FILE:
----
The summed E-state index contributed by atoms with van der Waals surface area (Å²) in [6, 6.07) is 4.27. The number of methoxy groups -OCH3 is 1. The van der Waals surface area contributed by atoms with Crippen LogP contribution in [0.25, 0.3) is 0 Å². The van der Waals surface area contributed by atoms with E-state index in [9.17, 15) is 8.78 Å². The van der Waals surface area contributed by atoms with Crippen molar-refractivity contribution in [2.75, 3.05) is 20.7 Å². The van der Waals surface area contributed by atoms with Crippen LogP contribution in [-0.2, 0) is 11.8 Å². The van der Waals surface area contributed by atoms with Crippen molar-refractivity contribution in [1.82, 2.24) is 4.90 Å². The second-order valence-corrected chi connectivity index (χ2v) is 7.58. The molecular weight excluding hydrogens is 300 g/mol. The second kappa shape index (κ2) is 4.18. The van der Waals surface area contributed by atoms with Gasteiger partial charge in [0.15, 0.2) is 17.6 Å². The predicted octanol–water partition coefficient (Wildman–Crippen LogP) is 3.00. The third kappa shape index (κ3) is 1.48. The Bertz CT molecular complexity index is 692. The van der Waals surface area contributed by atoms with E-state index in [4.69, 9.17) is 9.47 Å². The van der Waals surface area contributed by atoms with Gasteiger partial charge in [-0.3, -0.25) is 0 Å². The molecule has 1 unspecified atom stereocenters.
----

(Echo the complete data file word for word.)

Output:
The summed E-state index contributed by atoms with van der Waals surface area (Å²) in [6, 6.07) is 4.27. The number of methoxy groups -OCH3 is 1. The van der Waals surface area contributed by atoms with Crippen LogP contribution in [0.25, 0.3) is 0 Å². The van der Waals surface area contributed by atoms with E-state index in [9.17, 15) is 8.78 Å². The van der Waals surface area contributed by atoms with Crippen molar-refractivity contribution in [2.75, 3.05) is 20.7 Å². The van der Waals surface area contributed by atoms with Crippen LogP contribution in [-0.2, 0) is 11.8 Å². The van der Waals surface area contributed by atoms with Crippen molar-refractivity contribution in [1.82, 2.24) is 4.90 Å². The second-order valence-corrected chi connectivity index (χ2v) is 7.58. The molecular weight excluding hydrogens is 300 g/mol. The second kappa shape index (κ2) is 4.18. The van der Waals surface area contributed by atoms with Gasteiger partial charge in [0.15, 0.2) is 17.6 Å². The predicted octanol–water partition coefficient (Wildman–Crippen LogP) is 3.00. The third kappa shape index (κ3) is 1.48. The Bertz CT molecular complexity index is 692. The van der Waals surface area contributed by atoms with E-state index in [4.69, 9.17) is 9.47 Å². The van der Waals surface area contributed by atoms with Gasteiger partial charge in [-0.3, -0.25) is 0 Å². The molecule has 1 unspecified atom stereocenters.